Survival Shake! – creative ways to resist the system
Social justice campaigner Sakina Sheikh describes a project to embolden young people through the arts
‘We don’t want to be an afterthought’: inside Momentum Kids
If Momentum is going to meet the challenge of being fully inclusive, a space must be provided for parents, mothers, carers, grandparents and children, write Jessie Hoskin and Natasha Josette
The Kurdish revolution – a report from Rojava
Peter Loo is supporting revolutionary social change in Northern Syria.
How to make your own media
Lorna Stephenson and Adam Cantwell-Corn on running a local media co-op
Book Review: The EU: an Obituary
Tim Holmes takes a look at John Gillingham's polemical history of the EU
Book Review: The End of Jewish Modernity
Author Daniel Lazar reviews Enzo Traverso's The End of Jewish Modernity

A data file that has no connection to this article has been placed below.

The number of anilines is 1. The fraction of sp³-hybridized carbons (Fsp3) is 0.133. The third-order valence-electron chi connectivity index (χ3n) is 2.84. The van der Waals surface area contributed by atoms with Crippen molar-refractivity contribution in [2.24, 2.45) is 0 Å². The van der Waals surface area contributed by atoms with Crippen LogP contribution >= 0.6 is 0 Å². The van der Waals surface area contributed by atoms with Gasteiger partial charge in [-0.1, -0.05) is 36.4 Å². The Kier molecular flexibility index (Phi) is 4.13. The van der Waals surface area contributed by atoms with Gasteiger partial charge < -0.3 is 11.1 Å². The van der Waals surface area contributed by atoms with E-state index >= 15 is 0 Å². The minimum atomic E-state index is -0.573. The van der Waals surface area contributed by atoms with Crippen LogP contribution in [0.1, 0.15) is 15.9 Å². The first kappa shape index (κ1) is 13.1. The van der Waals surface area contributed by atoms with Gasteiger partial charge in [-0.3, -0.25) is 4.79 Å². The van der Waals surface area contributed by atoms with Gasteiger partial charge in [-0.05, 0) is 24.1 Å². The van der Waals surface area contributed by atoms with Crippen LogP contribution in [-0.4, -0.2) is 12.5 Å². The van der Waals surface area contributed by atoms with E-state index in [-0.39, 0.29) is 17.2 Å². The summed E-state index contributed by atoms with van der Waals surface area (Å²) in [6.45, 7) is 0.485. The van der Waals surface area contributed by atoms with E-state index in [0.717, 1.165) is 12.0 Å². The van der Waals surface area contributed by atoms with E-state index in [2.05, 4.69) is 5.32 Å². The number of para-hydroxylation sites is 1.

Lesbians and Gays Support the Migrants
Ida-Sofie Picard introduces Lesbians and Gays Support the Migrants – as told to Jenny Nelson
Book review: Angry White People: Coming Face to Face With the British Far-Right
Hilary Aked gets close up with the British far right in Hsiao-Hung Pai's latest release
University should not be a debt factory
Sheldon Ridley spoke to students taking part in their first national demonstration.
Book Review: The Day the Music Died – a Memoir
Sheila Rowbotham reviews the memoirs of BBC director and producer, Tony Garnett.
Power Games: A Political History
Malcolm Maclean reviews Jules Boykoff's Power Games: A Political History
Book Review: Sex, Needs and Queer Culture: from liberation to the post-gay
Aiming to re-evaluate the radicalism and efficacy of queer counterculture and rebellion - April Park takes us through David Alderson's new work.